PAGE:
Signing off for now, but not forever,
Anna Jeffery, Past President
The Wednesday afternoon technology forums sponsored by the UCB Team Teacher Program will be resuming in February. Join Tina Terry and Vicki Flake at DSBVI, 250 N 1950 W, Salt Lake City, from 1:00 to 3:00 p.m. Check with Donni in the UCB Office for the exact location each week.
The fun will kick off on Wednesday, February 7, with a demonstration and discussion of pressure cooking, featuring the popular Instant Pot and the Power Pressure Cooker XL. We will be sampling various dishes prepared in the pressure cookers, and one lucky participant will take home an Instant Pot of their own.
The great array to topics for the balance of the month include:
· February 14: High- and Low-Tech Solutions for Everyday Living.
· February 21: The Expanded and Improved Seeing AI and updates on other smartphone apps
· February 28: Echo, Echo Dot, Google Home Mini, and the New Microsoft Invoke (which does not require pairing with a smartphone)
If you have recipes you would be willing to share in a UCB Cookbook, we would appreciate hearing from you. Please email your recipes to Tina Terry at firstname.lastname@example.org. If you would rather send your contributions in print, they can be mailed to: UCB, PO Box 1415, Bountiful, UT 84011-1415. Thanks for your participation in this fun project.
Utah Legislative Coalition for People with
Reception with Legislators
Thursday, January 25, 2018
4:30 to 5:45 pm in the State Capitol Rotunda
Invite your Legislators to come to the reception to meet you and join in an afternoon discussion of disability issues and concerns!
To locate the names and contact information for your State Senator and House of Representative Member, go to the Internet website http://le.utah.gov/GIS/findDistrict.jsp, enter your address, and click on the links provided.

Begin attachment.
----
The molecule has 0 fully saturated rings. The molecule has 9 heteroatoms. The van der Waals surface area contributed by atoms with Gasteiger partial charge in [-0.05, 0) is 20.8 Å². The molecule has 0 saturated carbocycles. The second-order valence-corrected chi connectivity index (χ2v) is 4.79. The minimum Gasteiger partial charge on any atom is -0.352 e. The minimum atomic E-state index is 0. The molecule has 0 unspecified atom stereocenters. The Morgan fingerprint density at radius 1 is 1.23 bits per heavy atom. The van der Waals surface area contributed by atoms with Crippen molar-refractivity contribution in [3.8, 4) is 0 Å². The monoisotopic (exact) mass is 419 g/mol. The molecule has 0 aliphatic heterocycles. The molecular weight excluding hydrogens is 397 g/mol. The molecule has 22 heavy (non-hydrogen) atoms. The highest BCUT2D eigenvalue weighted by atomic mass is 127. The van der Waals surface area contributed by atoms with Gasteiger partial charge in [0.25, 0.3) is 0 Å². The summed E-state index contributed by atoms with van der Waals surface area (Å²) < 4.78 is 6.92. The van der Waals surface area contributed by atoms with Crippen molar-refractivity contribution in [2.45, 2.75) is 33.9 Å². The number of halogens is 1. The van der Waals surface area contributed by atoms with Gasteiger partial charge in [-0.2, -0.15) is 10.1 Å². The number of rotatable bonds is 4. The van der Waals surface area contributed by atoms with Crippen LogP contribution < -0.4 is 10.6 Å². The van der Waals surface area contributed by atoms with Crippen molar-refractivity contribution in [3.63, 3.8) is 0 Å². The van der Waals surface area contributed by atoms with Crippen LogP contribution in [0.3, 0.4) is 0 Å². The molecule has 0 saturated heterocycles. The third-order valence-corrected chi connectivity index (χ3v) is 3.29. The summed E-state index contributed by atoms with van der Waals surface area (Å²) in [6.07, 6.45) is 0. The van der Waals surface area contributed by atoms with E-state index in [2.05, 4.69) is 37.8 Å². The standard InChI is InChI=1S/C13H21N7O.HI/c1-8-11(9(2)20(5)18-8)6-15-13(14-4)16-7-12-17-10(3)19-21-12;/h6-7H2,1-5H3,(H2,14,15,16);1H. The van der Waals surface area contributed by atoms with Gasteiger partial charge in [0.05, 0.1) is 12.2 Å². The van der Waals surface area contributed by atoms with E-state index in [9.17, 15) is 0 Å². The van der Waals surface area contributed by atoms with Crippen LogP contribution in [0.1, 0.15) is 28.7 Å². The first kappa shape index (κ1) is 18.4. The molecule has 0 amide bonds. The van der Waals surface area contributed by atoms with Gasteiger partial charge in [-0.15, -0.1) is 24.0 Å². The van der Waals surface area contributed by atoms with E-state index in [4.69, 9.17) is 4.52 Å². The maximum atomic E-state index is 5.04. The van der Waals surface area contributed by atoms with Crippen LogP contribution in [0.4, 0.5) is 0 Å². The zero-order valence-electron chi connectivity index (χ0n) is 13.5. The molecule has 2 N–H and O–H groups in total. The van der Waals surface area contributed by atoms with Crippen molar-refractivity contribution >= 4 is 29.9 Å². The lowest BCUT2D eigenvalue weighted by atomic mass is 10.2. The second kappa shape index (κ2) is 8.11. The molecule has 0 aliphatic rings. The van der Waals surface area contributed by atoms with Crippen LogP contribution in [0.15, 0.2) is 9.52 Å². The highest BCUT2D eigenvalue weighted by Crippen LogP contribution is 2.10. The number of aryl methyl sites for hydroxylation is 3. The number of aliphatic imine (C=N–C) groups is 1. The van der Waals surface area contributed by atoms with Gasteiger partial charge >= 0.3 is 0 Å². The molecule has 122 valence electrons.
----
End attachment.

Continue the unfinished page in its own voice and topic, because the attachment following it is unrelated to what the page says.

Call them and ask them to meet you at the Reception!
Please RSVP by contacting Brooke Wilson at the Utah Statewide Independent Living Council by Friday, January 19th by phone at 801-463-1592 or email email@example.com
Thank you to our Sponsors:
The Utah Statewide Independent Living Council (USILC)
Greatest Paws on Earth is an independent group of people interested in guide dogs and issues concerning them. They meet each month on the 3rd Thursday via conference call to talk about a different topic in which dog guide users may be interested.
Our next meeting will be on January 18, and the topic will be “Guide Dog Retirement and Beyond”. For more information on the organization contact its President, Sandy England at firstname.lastname@example.org. The call-in number is 800-835-8395, access code 1623768.
More than 120 people attended the UCB Christmas party at the Division of Services for the Blind and Visually Impaired. Twenty-five of those attending were children who were wild about seeing Santa. An exceptional turkey dinner with all the trimmings, including pie, was served, with lots of seconds. The Madrigals from Jordan High entertained the adults, while the children were gathered to make crafts. The singing was full of Christmas cheer and anticipation. Of course, the arrival of Santa was the highlight for most. Lots of pictures were snapped as children received bags of candy and a present.